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Southold ZBA denies Croteaux Vineyards variance

The Southold Town Zoning Board of Appeals denied Croteaux Vineyards’ variance request to continue its winery operations in a unanimous decision at its July 6 meeting. The Southold winery remains open as town code enforcement weighs its options.

The winery’s owners will likely appeal the ZBA decision, which was filed online Monday.

Co-owner Michael Croteau applied for the variance in July 2016 after being notified by the town of a code requirement that calls for a winery to “be on a parcel [in] which at least 10 acres are devoted to a vineyard or other agricultural purposes.”

Mr. Croteau has argued that he has 14 acres, but they’re split by South Harbor Road.

“We’ve always operated them since I planted in 2003 as one farm,” Mr. Croteau said in an interview Friday. “The town’s position is that I don’t comply with their 10-acre rule for a winery.”

The variance request was an attempt for the ZBA to recognize the two parcels as qualifying for the 10-acre requirement.

“That was the relief I was looking for and I guess they saw fit to not grant it,” said Mr. Croteau, who claimed to be unaware of the ZBA decision when reached Friday.

One parcel, which the tasting room is built on, is 4.65 acres and the other is 9.371 acres. The winery, which produces rosé wine exclusively, has been operating since 2007 without the variance or site plan approval, according to documents sent to the vineyard.

The ZBA, in its decision signed by chairperson Leslie Kanes Weisman, said granting the variance would “produce an undesirable change in the character of the neighborhood and a detriment to nearby properties” and would have a harmful impact on the physical or environmental conditions of the neighborhood, citing resident complaints claiming the establishment negatively impacts noise, traffic and parking in the area.

The decision also said “the benefit sought by the applicant could be achieved by some method, feasible for the applicant to pursue, other than an area variance.” The vineyard can still grow grapes on its property and the ZBA suggested the owner “acquire space to process grapes and operate a winery and tasting room in a location contiguous to his vineyard.” The other option would be to operate the tasting room and wine sales in a code compliant business zoning district.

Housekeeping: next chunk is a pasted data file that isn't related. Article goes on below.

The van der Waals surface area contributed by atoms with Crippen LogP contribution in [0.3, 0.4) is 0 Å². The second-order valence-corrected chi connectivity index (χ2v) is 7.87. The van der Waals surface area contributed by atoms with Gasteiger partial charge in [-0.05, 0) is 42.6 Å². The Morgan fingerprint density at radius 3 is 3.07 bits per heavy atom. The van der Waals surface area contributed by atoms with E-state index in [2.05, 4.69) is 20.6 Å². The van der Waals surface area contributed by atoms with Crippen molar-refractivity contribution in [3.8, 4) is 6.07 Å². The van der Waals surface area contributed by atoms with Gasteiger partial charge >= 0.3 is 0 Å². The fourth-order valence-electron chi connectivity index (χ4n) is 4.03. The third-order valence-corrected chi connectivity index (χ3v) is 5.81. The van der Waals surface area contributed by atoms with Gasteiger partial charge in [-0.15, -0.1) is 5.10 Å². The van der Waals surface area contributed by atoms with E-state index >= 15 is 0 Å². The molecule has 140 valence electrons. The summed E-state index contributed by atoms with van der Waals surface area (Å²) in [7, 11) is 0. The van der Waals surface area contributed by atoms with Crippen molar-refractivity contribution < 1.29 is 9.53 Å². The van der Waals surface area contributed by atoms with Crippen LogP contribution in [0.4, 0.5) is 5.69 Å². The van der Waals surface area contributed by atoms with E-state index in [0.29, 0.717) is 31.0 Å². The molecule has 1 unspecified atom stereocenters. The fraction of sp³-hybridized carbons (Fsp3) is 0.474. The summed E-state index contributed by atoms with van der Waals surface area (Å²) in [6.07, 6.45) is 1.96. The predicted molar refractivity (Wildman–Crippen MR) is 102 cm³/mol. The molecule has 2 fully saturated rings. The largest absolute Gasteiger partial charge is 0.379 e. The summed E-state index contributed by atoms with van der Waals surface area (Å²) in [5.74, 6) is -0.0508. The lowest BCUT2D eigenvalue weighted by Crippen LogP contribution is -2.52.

Mr. Croteau said he isn’t 100 percent sure of his next steps but will most likely file an appeal.

“Our plan right now is to continue operating the way we have been because we talked to the town about that, while this continues to go on,” he said. “We’ll just file an appeal and go from there.”

The ZBA decision said the problems Croteaux Vineyards faces have been “self-created” and that the code clearly states a parcel must be 10 acres, not one more parcels owned by the winery owner. The vote was approved 4-0; member Nick Planamento abstained.

Town Attorney Bill Duffy said code enforcement was unable to do anything while the ZBA decision was pending. The code enforcement is “evaluating which direction to,” before taking any action, he said.

Supervisor Scott Russell said the problems Croteaux are facing are part of a larger issue on the North Fork.

“From a general perspective, I’ve been saying these new models just don’t fit neatly in the code,” he said. “All the more reason to revisit the code … it’s about a town code that just never anticipated all these different nuances.”

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